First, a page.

The Promise

Vassilis Tsabropoulos

CD18,90 out of print

The versatile Greek pianist has already outlined a broad arc of musical possibility in his recordings for ECM – from post-Bill Evans jazz with Arild Andersen to explorations of Gurdjieff’s nomadic sound-world with Anja Lechner. “The Promise” picks up the implications of his earlier solo recital “Akroasis” (“Hypnotic and mysterious, shimmering like ancient mosaics” – The Independent), but is more rigorously composed, carefully casting arpeggios into deep pools of silence. All pieces are Tsabropoulos originals, with the exception of “Djivaeri”, a Greek traditional tune. The album was recorded in 2008 in the resonant space of Athens’ Megaron Concert Hall, with Manfred Eicher producing.

Featured Artists Recorded

January 2008, Dmitri Mitropoulos Hall, Megaron , Athens

Original Release Date


  • 1The Other
    (Vassilis Tsabropoulos)
  • 2Tale Of A Man
    (Vassilis Tsabropoulos)
  • 3Smoke And Mirrors
    (Vassilis Tsabropoulos)
  • 4Pearl
    (Vassilis Tsabropoulos)
  • 5The Promise
    (Vassilis Tsabropoulos)
  • 6The Other, var. I
    (Vassilis Tsabropoulos)
  • 7Djivaeri
    (Vassilis Tsabropoulos)
  • 8The Insider
    (Vassilis Tsabropoulos)
  • 9Confession
    (Vassilis Tsabropoulos)
  • 10Promenade
    (Vassilis Tsabropoulos)
  • 11The Other, var. II
    (Vassilis Tsabropoulos)
Tsabropoulos has made some fine albums for ECM, which might be seen to divide into overtly jazz-oriented work and more classically oriented and rhythmically suspended meditations. However … the pianist is capable of dissolving any such putative dualisms in a refreshing transmutation of perspectives which sets matters of motion and rest, rhythm and reflection in fresh light. Such is the case throughout the 55 minutes of this beautifully recorded – and thoroughly recommended – set of limpid solo meditations.
Michael Tucker, Jazz Journal
Tsabropoulos ist ein exzellenter, ja phänomenaler Pianist irgendwo zwischen klassischer Komposition und Improvisation. Er liebt die ostinate Versenkung, die Pracht der Arpeggios, das Meditative, die Melodik einfacher, weit ausgereizter, drängend repetitiv nuancierter Themen, das hymnisch-elegisch Intensive, die konsequente Kontemplation, klingende Pausen inklusive, die durch exorbitante Anschlagskultur aufgehobene Schlichtheit des Materials.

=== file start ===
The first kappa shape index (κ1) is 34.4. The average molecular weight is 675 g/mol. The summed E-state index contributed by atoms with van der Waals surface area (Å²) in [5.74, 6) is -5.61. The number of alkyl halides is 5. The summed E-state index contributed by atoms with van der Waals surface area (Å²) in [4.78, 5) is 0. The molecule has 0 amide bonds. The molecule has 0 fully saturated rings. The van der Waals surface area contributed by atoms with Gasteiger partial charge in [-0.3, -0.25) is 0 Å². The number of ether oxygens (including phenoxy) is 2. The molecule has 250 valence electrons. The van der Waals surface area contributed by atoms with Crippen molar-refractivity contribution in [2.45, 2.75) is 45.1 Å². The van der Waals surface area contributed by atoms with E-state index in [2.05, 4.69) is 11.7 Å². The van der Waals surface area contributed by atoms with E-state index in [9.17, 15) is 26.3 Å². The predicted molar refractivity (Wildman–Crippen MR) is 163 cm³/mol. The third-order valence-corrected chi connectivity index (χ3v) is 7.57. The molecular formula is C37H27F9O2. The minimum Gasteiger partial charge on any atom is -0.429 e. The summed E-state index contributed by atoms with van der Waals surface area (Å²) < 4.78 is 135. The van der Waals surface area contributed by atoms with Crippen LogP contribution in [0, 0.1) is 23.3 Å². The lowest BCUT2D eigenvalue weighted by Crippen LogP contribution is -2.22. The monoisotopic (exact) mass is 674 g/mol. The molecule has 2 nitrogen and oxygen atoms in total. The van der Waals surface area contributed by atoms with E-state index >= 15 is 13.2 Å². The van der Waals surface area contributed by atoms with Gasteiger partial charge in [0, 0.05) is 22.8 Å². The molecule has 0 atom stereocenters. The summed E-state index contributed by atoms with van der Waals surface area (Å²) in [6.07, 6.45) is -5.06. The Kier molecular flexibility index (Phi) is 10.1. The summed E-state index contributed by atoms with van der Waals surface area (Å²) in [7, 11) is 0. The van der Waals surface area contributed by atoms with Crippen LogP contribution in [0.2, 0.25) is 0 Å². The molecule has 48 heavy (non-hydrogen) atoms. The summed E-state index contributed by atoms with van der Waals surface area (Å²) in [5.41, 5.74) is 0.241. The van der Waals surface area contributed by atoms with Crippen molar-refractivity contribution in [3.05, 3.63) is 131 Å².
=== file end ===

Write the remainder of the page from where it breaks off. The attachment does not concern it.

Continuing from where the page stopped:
Ulrich Steinmetzger, Jazzthing
Seine schlichte Tonsprache atmet durch die konstruktive Prägnanz von Arpeggi und das Wiederholen von melodischen, rhythmischen und harmonischen Modulen. Dabei spielen die Resonanz und die Stille eine sehr wichtige Rolle. Das Resultat ist eine scheinbar spontane Klangwelt, die sich hypnotisch und mysteriös auf den Hörer entfaltet.
Juri Giannini, Concerto
Unwillkürlich hält man inne, um fast andächtig dem eleganten Fluss der Melodien in herrlich natürlichem Klang zu lauschen. … Vassilis Tsabropoulos… pendelt in elf Miniaturen zwischen klassischer Formstrenge und offener Improvisation. The Promise ist ein eingelöstes Versprechen.
Matthias Inhoffen, Audio (Klangtipp)
Quiet and highly atmospheric music conveying the magic of sparse textures and subtle harmonic progressions: “The Promise”, Tsabropoulos’ sixth album for ECM – and, in his own words, his “most personal” to date – offers eleven gentle miniatures, most of them originals, with the opening theme “The Other” as a recurring, though constantly varied, leitmotiv. Throughout, sophisticated phrasing and meticulous sound control are imbued with poetic sensitivity. The pianist’s first solo album “Akroasis” (ECM 1737; released in 2003) was based on ancient Byzantine Greek music, whereas his new pieces, following his intense collaboration with German cellist Anja Lechner and Italian percussionist U.T. Gandhi on “Melos”(ECM 2048; released in 2008), evoke similar oriental flavours while being informed by wider, more international musical contexts.

Although 90% of the music is written – the material was composed within a comparatively short period of some weeks before being recorded – it maintains the dreamy elasticity of spontaneously improvised ballads. “It is most important to me to work with a wide array of sonic colours in an almost orchestral mode. In some passages I imagine to have a string ensemble at hand, sometimes it’s a wind soloist I’m trying to evoke. Every single note has to be shaded and weighed most carefully, they all have to be treated as being part of a larger melodic line.” In his most recent music, Tsabropoulos who still today performs some of the great piano concertos on the concert platform quite deliberately relinquishes all virtuosity and outward effect. “It can be very easy to play many fast notes, however, for me, it’s a principle of life that less is more: simplicity is the most difficult thing to achieve. Both as performer and as a listener I’m trying to find beauty inside the things, in details and nuances and in parts which are not so obvious.” The listener is thus asked to take his time with the music, to concentrate and to discover his own path – therein lies the “promise” of this record.